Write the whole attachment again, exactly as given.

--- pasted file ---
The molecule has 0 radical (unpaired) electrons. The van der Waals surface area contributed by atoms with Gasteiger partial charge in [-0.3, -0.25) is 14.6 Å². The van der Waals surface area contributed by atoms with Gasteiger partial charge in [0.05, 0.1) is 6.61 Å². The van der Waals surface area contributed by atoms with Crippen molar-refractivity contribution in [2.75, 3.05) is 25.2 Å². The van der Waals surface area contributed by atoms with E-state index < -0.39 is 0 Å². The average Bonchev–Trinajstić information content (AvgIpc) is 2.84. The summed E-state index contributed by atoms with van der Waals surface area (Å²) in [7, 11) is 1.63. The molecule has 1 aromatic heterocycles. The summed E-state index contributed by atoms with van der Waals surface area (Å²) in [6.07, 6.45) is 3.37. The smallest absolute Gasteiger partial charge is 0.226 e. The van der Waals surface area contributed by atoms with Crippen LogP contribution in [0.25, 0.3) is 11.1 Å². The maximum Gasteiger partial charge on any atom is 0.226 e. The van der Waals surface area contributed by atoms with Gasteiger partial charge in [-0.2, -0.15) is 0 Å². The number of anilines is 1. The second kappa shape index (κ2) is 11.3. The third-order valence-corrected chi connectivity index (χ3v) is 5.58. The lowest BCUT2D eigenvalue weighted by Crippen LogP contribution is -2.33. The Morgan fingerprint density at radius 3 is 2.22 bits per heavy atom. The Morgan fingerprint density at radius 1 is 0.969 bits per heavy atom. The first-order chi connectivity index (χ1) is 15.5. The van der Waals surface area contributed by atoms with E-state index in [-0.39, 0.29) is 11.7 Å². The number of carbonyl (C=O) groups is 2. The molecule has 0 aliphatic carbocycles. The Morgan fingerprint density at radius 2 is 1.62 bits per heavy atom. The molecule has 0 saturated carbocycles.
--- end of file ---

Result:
The molecule has 0 radical (unpaired) electrons. The van der Waals surface area contributed by atoms with Gasteiger partial charge in [-0.3, -0.25) is 14.6 Å². The van der Waals surface area contributed by atoms with Gasteiger partial charge in [0.05, 0.1) is 6.61 Å². The van der Waals surface area contributed by atoms with Crippen molar-refractivity contribution in [2.75, 3.05) is 25.2 Å². The van der Waals surface area contributed by atoms with E-state index < -0.39 is 0 Å². The average Bonchev–Trinajstić information content (AvgIpc) is 2.84. The summed E-state index contributed by atoms with van der Waals surface area (Å²) in [7, 11) is 1.63. The molecule has 1 aromatic heterocycles. The summed E-state index contributed by atoms with van der Waals surface area (Å²) in [6.07, 6.45) is 3.37. The smallest absolute Gasteiger partial charge is 0.226 e. The van der Waals surface area contributed by atoms with Crippen LogP contribution in [0.25, 0.3) is 11.1 Å². The maximum Gasteiger partial charge on any atom is 0.226 e. The van der Waals surface area contributed by atoms with Gasteiger partial charge in [-0.2, -0.15) is 0 Å². The number of anilines is 1. The second kappa shape index (κ2) is 11.3. The third-order valence-corrected chi connectivity index (χ3v) is 5.58. The lowest BCUT2D eigenvalue weighted by Crippen LogP contribution is -2.33. The Morgan fingerprint density at radius 3 is 2.22 bits per heavy atom. The Morgan fingerprint density at radius 1 is 0.969 bits per heavy atom. The first-order chi connectivity index (χ1) is 15.5. The van der Waals surface area contributed by atoms with E-state index in [-0.39, 0.29) is 11.7 Å². The number of carbonyl (C=O) groups is 2. The molecule has 0 aliphatic carbocycles. The Morgan fingerprint density at radius 2 is 1.62 bits per heavy atom. The molecule has 0 saturated carbocycles.